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Is there any shutter speed booster lens available for Nikon 5300.

Currently Nikon 5300 supports 1/4000.

What if I would like to increase the shutter speed to 1/8000 or more....

Is there any specific shutter speed booster lens available in the market?

  • lens has nothing to do with shutter speed.Shutter speed is camera mechanism it is what it is and will have no effect. – V.B Jul 24 '14 at 15:52
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    What are you trying to do that requires 1/8000s shutter speed? I suspect there's a different solution which actually exists :-) – Philip Kendall Jul 24 '14 at 16:25
  • How about taking a pic of a moving car....or a dancing group..... what do you suggest? – Anil Purswani Jul 24 '14 at 17:19
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    1/1000s would be fine for both those cases. 1/4000s is overkill. 1/8000s would definitely be overkill. – Philip Kendall Jul 24 '14 at 17:21
  • @PhilipKendall, then why do we have 1/8000 in D7000 & D800 series... – Anil Purswani Jul 25 '14 at 13:21
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I'm not sure what you are hoping for. The shutter is not in the lens, but rather in the camera. A lens can't increase the maximum shutter speed of the camera itself unless it had it's own independent shutter. I'm not aware of any such lenses.

Speed Boosting adapters are not used to increase the maximum shutter speed of the camera, but rather to focus more of the light gathered by a full frame lens on to a crop sensor, thus allowing a faster supported shutter speed to be used. For example, perhaps rather than needing 1/60th second for an exposure, the same exposure can be accomplished in 1/120 seconds.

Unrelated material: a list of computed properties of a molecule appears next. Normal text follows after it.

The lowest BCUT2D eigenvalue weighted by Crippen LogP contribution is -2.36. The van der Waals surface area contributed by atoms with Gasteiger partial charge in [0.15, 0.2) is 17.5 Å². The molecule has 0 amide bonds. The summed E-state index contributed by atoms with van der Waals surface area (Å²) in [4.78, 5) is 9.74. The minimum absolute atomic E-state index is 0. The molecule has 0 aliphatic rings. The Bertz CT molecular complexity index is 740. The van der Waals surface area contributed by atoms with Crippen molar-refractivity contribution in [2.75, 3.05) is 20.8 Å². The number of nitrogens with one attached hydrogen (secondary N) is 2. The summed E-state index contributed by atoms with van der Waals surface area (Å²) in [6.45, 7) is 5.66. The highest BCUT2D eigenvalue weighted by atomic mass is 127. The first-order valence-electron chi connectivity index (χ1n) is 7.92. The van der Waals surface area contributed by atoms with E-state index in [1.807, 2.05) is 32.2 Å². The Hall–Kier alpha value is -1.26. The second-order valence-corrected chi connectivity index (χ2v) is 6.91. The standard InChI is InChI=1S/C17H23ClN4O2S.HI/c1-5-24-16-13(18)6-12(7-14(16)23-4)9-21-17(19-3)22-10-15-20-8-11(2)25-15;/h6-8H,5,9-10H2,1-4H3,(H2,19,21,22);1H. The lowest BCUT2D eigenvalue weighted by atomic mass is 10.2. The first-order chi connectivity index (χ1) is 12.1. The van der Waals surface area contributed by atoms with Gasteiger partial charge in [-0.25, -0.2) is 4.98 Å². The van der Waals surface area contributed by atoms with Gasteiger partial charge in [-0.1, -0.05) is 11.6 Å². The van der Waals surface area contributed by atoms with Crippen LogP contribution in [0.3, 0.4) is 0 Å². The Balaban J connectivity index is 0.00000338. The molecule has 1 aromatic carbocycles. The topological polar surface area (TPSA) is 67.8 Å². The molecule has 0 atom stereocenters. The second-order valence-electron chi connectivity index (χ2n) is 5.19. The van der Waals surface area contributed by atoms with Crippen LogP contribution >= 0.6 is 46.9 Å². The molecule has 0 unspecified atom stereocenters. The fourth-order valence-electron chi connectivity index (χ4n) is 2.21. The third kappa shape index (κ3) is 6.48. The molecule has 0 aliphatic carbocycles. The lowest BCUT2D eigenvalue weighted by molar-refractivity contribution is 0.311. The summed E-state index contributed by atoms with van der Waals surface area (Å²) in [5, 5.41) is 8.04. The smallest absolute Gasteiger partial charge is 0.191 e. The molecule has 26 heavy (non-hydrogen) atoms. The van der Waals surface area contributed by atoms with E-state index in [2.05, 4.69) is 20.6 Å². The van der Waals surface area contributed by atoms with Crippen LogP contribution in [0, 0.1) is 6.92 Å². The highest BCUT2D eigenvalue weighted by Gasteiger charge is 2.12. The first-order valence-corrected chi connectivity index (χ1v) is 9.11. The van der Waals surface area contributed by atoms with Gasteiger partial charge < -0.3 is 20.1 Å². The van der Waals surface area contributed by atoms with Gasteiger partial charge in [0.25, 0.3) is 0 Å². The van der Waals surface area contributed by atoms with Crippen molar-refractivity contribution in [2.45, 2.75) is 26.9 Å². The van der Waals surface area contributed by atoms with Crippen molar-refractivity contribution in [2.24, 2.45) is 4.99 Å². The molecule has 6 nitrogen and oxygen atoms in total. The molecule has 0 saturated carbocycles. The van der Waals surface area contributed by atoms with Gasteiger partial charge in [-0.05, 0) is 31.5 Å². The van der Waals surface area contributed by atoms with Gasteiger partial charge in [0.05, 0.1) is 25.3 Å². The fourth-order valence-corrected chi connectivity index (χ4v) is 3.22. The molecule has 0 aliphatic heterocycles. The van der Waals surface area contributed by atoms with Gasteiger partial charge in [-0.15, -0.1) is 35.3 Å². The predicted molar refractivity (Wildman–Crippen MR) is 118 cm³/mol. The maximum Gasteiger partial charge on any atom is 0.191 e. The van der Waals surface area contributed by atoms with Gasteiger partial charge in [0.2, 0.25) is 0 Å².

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  • Could you please suggest any speed boosting lenses then – Anil Purswani Jul 24 '14 at 15:54
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    A speed booster is a specific type of adapter that goes between a full frame lens and the camera. It doesn't do what you were originally looking for. It will not let you take a 1/8000 photo, but rather allow you to take a 1/4000 photo in light that originally would have required you to use a 1/2000 exposure. – AJ Henderson Jul 24 '14 at 15:58
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I guess you are confused with term "faster lens". It basically a high quality glass with very small f number say f/1.2. The use of this kinda aperture is in low light conditions. When you can bring down the f number to gather more light, it helps you choose a faster shutter speed, you can pick a shutter speed you camera is designed for in your case no matter what lens you chose you can not pick a shutter speed faster than 1/4000.For example while shooting in night with a lens having maximum aperture f/3.4 and to shoot you need 1/60th of shutter speed. Choosing a faster lens (lens with maximum aperture say f/1.4) you will get the same shot but with a faster shutter speed it could be 1/200 or whatever. In this sense you can say a lens is faster over the other.

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  • Oh! And I was under impression that we can make shutter speed faster with some external lens/device....thanks for clarification..... – Anil Purswani Jul 25 '14 at 13:17

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